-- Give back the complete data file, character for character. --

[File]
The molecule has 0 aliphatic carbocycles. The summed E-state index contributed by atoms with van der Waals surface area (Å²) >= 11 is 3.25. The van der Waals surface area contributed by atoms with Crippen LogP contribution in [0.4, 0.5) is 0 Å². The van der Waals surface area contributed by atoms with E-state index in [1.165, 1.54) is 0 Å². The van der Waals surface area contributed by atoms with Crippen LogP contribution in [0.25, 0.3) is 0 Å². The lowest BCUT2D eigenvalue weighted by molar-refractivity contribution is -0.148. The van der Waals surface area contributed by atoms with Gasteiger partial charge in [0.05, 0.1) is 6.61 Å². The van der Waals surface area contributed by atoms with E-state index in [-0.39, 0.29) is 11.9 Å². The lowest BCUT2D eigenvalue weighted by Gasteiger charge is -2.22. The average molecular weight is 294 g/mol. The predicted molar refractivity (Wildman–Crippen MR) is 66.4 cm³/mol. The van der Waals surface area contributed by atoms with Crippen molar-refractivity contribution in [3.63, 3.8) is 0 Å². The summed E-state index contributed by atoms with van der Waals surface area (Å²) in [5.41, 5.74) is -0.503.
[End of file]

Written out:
The molecule has 0 aliphatic carbocycles. The summed E-state index contributed by atoms with van der Waals surface area (Å²) >= 11 is 3.25. The van der Waals surface area contributed by atoms with Crippen LogP contribution in [0.4, 0.5) is 0 Å². The van der Waals surface area contributed by atoms with E-state index in [1.165, 1.54) is 0 Å². The van der Waals surface area contributed by atoms with Crippen LogP contribution in [0.25, 0.3) is 0 Å². The lowest BCUT2D eigenvalue weighted by molar-refractivity contribution is -0.148. The van der Waals surface area contributed by atoms with Gasteiger partial charge in [0.05, 0.1) is 6.61 Å². The van der Waals surface area contributed by atoms with E-state index in [-0.39, 0.29) is 11.9 Å². The lowest BCUT2D eigenvalue weighted by Gasteiger charge is -2.22. The average molecular weight is 294 g/mol. The predicted molar refractivity (Wildman–Crippen MR) is 66.4 cm³/mol. The van der Waals surface area contributed by atoms with Crippen molar-refractivity contribution in [3.63, 3.8) is 0 Å². The summed E-state index contributed by atoms with van der Waals surface area (Å²) in [5.41, 5.74) is -0.503.